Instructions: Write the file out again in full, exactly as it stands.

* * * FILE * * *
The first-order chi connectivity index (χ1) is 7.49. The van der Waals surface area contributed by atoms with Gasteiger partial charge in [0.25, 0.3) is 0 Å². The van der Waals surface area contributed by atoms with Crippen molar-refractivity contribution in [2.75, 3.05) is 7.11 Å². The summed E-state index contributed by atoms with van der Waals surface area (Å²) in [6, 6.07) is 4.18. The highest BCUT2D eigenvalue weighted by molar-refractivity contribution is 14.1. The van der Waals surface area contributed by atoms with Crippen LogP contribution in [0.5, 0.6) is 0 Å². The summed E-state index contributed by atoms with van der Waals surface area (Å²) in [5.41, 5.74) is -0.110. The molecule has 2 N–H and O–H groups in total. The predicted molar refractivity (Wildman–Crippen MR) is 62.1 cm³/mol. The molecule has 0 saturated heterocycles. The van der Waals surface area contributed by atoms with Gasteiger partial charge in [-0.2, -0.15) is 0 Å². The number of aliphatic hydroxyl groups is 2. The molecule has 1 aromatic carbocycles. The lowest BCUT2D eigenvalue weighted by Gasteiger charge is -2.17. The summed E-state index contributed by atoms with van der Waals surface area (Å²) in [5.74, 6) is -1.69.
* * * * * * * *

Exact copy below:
The first-order chi connectivity index (χ1) is 7.49. The van der Waals surface area contributed by atoms with Gasteiger partial charge in [0.25, 0.3) is 0 Å². The van der Waals surface area contributed by atoms with Crippen molar-refractivity contribution in [2.75, 3.05) is 7.11 Å². The summed E-state index contributed by atoms with van der Waals surface area (Å²) in [6, 6.07) is 4.18. The highest BCUT2D eigenvalue weighted by molar-refractivity contribution is 14.1. The van der Waals surface area contributed by atoms with Crippen LogP contribution in [0.5, 0.6) is 0 Å². The summed E-state index contributed by atoms with van der Waals surface area (Å²) in [5.41, 5.74) is -0.110. The molecule has 2 N–H and O–H groups in total. The predicted molar refractivity (Wildman–Crippen MR) is 62.1 cm³/mol. The molecule has 0 saturated heterocycles. The van der Waals surface area contributed by atoms with Gasteiger partial charge in [-0.2, -0.15) is 0 Å². The number of aliphatic hydroxyl groups is 2. The molecule has 1 aromatic carbocycles. The lowest BCUT2D eigenvalue weighted by Gasteiger charge is -2.17. The summed E-state index contributed by atoms with van der Waals surface area (Å²) in [5.74, 6) is -1.69.